Authentic, with Additions
Chow, Baby weighed the evidence before it. On the one hand, it was in North Richland Hills, which is not the first place you think of for real … well, real anything. On the other hand, the restaurant sign overhead had “Authentic” right in its very name, and since when do signs ever lie? Plus, right next to the sign was a cartoon drawing of a señorita hand-making tortillas. Hmm. Hmm. “What the hell,” said Chow, Baby, and it entered Malli’s Authentic Mexican Restaurant (5340 Rufe Snow Dr.).
What a schizoid place — and of course, as with all mental-illness references, Chow, Baby means that in a good way. The menu of huevos (all day), carne asada, tamales, enchiladas, and chile relleno is like any you’d find on Hemphill or North Main streets. And the food is cooked and served by real authentic native Mexicans, as proved by adroit querying on Chow, Baby’s part — “Hey, you have cactus on the menu! Are you from Zacatecas? I love Zacatecas!” (They’re from Zacatecas.)
But, but … Malli’s lunch tacos ($5.85) are the crunchy-shell kind with (wonderfully spiced) ground beef. Chow, Baby had to beg for some gorditas ($3) fillings to build itself an authentic taco plate of rich barbacoa, crunchy chicharon (pig skin), and pot-roasty carne deshebrada, plus fluffy rice and lardy beans ($4.65). Mex to the max, except that the tacos came topped with lettuce, tomato, and two colors of shredded American cheese. So Malli is adding on here and there for her suburban American clientele (Exhibit B: Dr Pepper burger, $6.95), but she’s never dumbing it down. That’s pretty cool.
Oh, and the tortillas are indeed made in-house. The sign didn’t lie.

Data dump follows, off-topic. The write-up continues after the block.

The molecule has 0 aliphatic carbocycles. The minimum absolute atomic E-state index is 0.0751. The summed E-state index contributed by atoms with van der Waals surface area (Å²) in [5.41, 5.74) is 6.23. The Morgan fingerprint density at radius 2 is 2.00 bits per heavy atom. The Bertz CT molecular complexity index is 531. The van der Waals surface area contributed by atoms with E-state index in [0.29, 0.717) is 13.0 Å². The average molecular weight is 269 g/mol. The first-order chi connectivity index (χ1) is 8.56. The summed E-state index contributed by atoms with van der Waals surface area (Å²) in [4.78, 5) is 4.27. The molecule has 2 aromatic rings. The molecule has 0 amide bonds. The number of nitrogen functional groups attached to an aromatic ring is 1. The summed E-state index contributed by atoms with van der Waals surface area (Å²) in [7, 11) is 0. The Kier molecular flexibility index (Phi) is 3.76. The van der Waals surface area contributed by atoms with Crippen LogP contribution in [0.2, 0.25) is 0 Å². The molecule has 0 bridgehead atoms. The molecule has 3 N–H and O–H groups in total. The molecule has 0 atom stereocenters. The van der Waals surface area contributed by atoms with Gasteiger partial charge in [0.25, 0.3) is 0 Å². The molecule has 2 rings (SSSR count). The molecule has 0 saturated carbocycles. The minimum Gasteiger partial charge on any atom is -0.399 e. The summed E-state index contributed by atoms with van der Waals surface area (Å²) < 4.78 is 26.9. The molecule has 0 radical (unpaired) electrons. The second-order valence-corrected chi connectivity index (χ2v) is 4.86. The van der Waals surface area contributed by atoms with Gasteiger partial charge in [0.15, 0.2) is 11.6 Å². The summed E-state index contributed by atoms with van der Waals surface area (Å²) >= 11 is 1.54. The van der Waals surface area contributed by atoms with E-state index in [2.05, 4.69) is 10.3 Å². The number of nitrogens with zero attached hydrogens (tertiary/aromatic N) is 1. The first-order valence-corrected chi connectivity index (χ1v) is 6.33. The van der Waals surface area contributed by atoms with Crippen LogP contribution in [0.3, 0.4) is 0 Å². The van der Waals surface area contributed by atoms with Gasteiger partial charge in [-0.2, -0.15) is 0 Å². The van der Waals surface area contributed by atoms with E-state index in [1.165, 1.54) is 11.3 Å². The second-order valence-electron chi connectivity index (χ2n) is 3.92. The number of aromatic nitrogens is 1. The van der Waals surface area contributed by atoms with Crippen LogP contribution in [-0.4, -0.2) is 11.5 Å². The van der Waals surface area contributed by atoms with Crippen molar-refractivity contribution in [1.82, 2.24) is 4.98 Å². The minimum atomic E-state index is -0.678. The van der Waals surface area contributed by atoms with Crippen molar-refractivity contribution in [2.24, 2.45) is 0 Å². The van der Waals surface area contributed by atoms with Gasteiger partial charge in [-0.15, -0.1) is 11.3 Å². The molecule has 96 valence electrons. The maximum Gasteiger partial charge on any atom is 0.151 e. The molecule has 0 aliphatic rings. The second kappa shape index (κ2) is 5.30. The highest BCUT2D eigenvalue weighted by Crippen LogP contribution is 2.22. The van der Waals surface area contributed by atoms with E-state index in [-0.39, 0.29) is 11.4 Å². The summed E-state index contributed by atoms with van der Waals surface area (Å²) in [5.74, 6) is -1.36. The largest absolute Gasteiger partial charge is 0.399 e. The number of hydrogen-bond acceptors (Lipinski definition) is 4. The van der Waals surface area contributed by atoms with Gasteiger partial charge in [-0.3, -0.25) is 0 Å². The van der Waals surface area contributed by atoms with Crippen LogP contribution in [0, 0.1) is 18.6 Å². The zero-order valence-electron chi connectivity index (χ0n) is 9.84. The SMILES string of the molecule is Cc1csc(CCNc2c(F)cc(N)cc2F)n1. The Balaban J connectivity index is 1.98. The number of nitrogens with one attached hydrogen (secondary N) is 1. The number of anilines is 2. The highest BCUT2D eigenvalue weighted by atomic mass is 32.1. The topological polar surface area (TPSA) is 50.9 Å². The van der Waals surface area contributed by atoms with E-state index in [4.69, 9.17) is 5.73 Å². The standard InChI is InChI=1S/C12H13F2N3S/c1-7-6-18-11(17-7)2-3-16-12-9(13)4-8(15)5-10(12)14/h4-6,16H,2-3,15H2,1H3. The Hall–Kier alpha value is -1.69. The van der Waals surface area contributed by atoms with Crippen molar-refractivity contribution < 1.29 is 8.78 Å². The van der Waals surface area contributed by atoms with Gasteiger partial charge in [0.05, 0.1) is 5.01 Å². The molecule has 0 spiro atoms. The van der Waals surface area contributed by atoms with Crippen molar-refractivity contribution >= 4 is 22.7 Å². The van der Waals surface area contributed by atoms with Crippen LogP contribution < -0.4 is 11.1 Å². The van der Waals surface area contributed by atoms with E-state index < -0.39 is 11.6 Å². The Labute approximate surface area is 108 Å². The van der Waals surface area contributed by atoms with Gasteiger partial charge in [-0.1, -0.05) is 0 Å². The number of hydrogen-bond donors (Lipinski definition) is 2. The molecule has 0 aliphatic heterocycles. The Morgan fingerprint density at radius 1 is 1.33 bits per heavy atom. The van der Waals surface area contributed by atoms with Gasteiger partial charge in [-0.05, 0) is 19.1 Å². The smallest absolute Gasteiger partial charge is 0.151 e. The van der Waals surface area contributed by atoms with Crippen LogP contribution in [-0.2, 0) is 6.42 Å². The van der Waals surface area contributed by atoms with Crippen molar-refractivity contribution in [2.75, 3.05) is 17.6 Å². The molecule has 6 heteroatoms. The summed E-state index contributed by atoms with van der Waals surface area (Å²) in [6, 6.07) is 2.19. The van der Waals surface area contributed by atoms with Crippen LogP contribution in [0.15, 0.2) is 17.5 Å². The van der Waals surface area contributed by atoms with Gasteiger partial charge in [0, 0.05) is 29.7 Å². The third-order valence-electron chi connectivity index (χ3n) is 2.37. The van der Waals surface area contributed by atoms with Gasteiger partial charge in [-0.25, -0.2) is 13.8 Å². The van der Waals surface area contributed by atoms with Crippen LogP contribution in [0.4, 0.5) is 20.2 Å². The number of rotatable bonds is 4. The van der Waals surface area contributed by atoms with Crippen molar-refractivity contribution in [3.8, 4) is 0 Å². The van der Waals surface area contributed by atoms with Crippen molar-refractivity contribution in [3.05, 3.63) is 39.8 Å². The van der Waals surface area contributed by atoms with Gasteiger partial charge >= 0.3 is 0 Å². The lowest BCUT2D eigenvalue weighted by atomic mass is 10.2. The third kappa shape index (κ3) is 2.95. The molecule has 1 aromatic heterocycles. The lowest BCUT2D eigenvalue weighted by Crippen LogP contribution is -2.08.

Juicy, With Help
Chow, Baby isn’t being hypocritical about its position on added burger juice so much as, um, refining it. True, a few months ago it sorta bashed the Jakes chain for making Chow, Baby obsess over how their thin little burgers could be near-burnt yet still chin-drippy, only to find that they were totally faking it by adding the drippy part after cooking (“Juice Lost,” March 3). But see, there’s a difference between added juice as plastic surgery — a completely phony and evil misrepresentation of the truth — and added juice as artfully applied makeup, merely an enhancement to natural beauty.
And the latter is what Chow, Baby found at Pop’s Burgers & Grill (4400 Benbrook Hwy.). Here your cheeseburger (basket $6.59) begins with a fresh-never-frozen half-pound (very thick) patty. Theoretically Pop will cook it to your requested temperature, though Chow, Baby’s medium rare came out a little on the well side. No matter, as the burger was still tender, great-tasting, and chin-drippy-juicy … well, wait, this is a bit too juicy, given the lack of pink inside. Pop’s Son ’fessed up right away — “Yeah, we add a little bit of juice after cooking” — leaving Chow, Baby in an ethical quandary: It’s on record as being against phony added burger juice. But it really likes Pop’s burgers. But liking Pop’s while bashing Jakes seems so — what do you call it? — yeah, unfair.
Chow, Baby could think of only one way out of this predicament: Come up with some silly stance-elucidation babble five minutes before deadline, complete with absurd analogy, and for now just enjoy this fine, juicy burger. Yeah, that’ll work. Yum.
Contact Chow, Baby at firstname.lastname@example.org.